While Game of Thrones is poised to meet the Many-Faced God of TV Death next year, our dance with George R.R. Martin’s dragons has only just begun. Indeed, HBO famously commissioned the development of five pilots last year, all potential prequels set at different points in the Westerosi timeline. Now at least one has been ordered to pilot: Jane Goldman’s spinoff set thousands of years ago during “the golden Age of Heroes.”
The developing series is immediately intriguing for more than just its Game of Thrones pedigree. After all, Goldman co-wrote the screenplay adaptations for Kick-Ass, X-Men: First Class, Kingsman, and most fortuitously Stardust. The latter might even be a guide to how she and Martin (who co-created the overarching storyline for Goldman’s prequel series) will seek to differentiate the Game of Thrones prequel spinoff with the mainline series. Nevertheless, we know it is set in one Westeros’ most mythical and enigmatic eras.
From the tidbits scattered throughout the trenchant tomes that comprise Martin’s “A Song of Ice and Fire”—as well as the many secondary texts he’s had published about Westeros over the years—we know the Age of Heroes was a time of high fantasy and vast magic. It also was vast, period. Lasting for about nearly 4,000 years, it really is impossible to say we know what will happen. Still, we can take an educated guess as to what might happen based on some of the most popular stories from that period which have been passed down to curious Bran Stark while sitting on Old Gran’s knee, or to a skeptical Tyrion bored with his own mythologized lineage. This was supposedly the time of Bran the Builder and the Kings of Winter; the time of children’s laughter in the forest and ice spiders in the dark; the time of Heroes.
Different Bran, Same Wall
Perhaps the most seismic event that occurred in the Age of Heroes is Brandon the Builder constructing the Wall that guards the realm of men (and decided who was free to travel where they please, and who was doomed to live forever in the land of eternal winter).
In actuality the entire series might very well build to this major development, given the Wall was constructed at the end of the Age of Heroes after the Long Night. We already know from HBO’s official synopsis that we will study the “true origin of the White Walkers… and the Starks of legend.” This in itself clues us into the idea that it will be set in the middle of the Age of Heroes, which was about 8,000 years before Game of Thrones. After the Long Night (more on that later), Brandon Stark according to legend built the Wall of ice, either with magic or the aid of giants, depending on who you ask.
From that day forward the Night’s Watch was formed, and unlike in the current timeline, they were an order of the highest regard, situated just north of Winterfell. In fact, Brandon Stark is also alleged to have masterminded the construction of Winterfell’s ancestral seat (we wouldn’t be shocked if it’s revealed he only built one or the other in the series and perhaps took credit for both). It is in Winterfell he was named the first King in the North, with a lineage that spans all the way to Eddard Stark and his progeny on the current Game of Thrones. Albeit, the Kings of Winter lost their crowns when Torrhen Stark became “the King Who Knelt” before Aegon the Conqueror about 300 years before Jon Snow was born.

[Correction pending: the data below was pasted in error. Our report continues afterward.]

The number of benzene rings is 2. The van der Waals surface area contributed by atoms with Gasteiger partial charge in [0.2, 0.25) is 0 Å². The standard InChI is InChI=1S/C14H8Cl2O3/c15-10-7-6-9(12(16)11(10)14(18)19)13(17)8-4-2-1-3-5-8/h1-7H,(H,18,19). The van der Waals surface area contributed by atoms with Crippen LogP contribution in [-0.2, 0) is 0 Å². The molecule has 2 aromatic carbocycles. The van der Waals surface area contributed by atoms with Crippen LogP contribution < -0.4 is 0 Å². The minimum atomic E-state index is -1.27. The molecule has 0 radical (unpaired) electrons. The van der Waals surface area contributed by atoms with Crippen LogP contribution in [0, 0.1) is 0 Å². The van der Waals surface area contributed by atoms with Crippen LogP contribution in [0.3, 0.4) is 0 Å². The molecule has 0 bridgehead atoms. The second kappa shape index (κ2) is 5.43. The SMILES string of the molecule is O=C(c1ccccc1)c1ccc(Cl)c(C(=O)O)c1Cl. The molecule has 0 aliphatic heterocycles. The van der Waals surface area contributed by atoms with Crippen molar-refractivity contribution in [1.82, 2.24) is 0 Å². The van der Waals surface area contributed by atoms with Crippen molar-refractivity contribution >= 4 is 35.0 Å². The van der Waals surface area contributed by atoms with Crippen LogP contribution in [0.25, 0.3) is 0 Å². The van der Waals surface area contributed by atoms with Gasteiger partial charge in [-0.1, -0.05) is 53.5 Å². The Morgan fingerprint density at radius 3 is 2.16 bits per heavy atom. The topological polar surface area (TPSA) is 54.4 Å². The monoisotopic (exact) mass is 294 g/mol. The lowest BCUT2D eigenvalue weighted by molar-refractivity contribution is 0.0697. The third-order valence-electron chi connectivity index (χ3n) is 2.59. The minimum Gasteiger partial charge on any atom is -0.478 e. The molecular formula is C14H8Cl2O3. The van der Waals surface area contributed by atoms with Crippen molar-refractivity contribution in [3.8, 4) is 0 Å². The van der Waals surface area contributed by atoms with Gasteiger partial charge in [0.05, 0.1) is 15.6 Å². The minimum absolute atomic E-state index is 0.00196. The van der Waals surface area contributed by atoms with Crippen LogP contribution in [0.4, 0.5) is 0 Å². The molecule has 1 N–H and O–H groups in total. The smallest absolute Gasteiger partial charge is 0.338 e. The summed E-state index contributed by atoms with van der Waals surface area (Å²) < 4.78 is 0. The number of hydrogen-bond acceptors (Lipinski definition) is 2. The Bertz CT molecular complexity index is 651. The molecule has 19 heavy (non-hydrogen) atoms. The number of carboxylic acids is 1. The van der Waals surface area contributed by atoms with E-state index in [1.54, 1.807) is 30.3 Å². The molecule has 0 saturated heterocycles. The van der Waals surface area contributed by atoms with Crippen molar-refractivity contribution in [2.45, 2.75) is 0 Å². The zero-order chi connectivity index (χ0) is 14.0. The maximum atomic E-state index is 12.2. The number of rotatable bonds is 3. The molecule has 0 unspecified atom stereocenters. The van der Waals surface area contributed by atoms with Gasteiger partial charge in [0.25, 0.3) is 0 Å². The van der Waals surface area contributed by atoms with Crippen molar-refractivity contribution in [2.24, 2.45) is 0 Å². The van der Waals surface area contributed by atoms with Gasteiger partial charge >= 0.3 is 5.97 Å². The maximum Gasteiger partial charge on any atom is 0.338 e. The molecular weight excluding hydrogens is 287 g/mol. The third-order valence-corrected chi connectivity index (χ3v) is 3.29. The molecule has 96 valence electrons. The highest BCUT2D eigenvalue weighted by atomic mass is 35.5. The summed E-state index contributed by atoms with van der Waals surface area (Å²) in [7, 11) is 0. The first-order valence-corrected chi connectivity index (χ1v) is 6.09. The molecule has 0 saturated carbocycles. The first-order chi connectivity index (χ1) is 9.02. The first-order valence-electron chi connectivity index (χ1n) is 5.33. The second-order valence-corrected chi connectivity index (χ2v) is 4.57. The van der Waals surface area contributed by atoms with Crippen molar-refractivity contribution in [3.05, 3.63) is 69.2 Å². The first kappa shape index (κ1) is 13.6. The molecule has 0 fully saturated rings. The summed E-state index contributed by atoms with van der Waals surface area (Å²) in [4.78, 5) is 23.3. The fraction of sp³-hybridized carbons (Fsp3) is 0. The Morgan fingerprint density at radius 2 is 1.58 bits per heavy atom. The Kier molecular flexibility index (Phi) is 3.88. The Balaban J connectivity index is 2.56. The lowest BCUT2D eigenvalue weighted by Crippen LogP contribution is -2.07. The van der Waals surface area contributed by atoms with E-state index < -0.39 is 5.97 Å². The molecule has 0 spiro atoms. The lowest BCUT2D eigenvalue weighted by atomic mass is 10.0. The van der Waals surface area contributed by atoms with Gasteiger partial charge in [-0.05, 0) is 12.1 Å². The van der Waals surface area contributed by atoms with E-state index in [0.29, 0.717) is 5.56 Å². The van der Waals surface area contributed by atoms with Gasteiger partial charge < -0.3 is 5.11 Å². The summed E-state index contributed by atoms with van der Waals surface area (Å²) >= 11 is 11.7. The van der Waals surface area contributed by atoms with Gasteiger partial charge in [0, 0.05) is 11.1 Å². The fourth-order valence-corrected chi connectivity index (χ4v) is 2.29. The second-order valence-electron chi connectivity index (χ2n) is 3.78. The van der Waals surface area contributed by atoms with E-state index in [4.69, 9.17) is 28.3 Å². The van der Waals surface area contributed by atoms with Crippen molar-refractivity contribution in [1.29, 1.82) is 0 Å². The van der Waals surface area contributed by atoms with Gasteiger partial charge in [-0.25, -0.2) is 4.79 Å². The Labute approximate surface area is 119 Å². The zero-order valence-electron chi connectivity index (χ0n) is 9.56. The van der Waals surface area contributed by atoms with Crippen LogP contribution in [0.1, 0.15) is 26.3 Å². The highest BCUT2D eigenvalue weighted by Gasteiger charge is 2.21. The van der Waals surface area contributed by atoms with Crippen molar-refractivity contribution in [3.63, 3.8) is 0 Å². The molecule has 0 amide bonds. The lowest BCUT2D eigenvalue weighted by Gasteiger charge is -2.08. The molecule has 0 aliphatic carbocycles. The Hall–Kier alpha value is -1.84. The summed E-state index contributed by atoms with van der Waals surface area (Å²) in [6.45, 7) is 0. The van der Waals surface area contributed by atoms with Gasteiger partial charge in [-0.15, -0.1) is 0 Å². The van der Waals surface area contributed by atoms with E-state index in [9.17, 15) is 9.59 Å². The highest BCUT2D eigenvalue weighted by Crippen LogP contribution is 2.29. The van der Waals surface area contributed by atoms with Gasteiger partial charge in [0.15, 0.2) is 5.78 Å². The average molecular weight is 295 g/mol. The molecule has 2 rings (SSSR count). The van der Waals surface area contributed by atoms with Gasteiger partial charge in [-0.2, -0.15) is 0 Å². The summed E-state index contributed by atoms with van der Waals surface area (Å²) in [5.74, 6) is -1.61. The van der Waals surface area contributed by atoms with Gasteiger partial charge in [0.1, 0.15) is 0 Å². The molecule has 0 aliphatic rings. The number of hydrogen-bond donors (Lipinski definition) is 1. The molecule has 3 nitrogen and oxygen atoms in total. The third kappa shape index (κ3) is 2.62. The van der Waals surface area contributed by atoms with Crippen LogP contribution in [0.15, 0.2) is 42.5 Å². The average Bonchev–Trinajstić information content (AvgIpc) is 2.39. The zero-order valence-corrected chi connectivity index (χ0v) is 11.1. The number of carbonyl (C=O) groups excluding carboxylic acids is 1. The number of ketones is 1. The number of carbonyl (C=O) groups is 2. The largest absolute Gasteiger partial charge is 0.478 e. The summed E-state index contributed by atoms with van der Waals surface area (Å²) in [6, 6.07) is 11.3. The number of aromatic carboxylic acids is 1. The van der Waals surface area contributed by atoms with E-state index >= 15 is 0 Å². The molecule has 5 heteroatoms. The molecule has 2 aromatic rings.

A story of how the Starks came to power, perhaps not so heroically as we once were led to believe, might be worth a long series. One even be informed by The Long Night.
The Long Night
Indeed, the Long Night walks hand-in-hand with the Wall, meaning both of these elements will be part of the series. One even wonders, for narrative variation’s sake, if the first season of the Game of Thrones prequel will be about an end to the Long Night, as that darkness is said to last a generation.
A period of years and years of complete darkness and heavy snowfall, it is said kings and peasants alike lived and died in frozen hell without ever seeing the rays of morning glory. It was in this perpetual blackness that true winter, and the White Walkers, came. Given that we know the prequel will address the origin of the White Walkers, this will almost certainly play a part in the series, presumably closer to the beginning as building to this event would be incredibly reminiscent of Game of Thrones’ story structure. And unlike what will presumably be the winter of our current series, it is said this cold saga lasted decades. Aye, Old Nan summarized it best:
“Oh my sweet summer child, what do you know about fear? Fear is for the winter, when the snows fall a hundred feet deep. Fear is for the Long Night when the sun hides for years, and children and live and die, all in darkness. That is the time for fear, my little lord—when the White Walkers move through the woods. Thousands of years ago, there came a night that lasted a generation. Kings frozen to death in their castles, the same as the shepherds in their huts, and women smothered their babies rather than see them starve, and wept. And felt the tears freeze on their cheeks.
… In that darkness, the White Walkers came for the first time. They swept through cities and kingdoms, riding their dead horses, hunting with their packs of pale spiders as big as hounds.”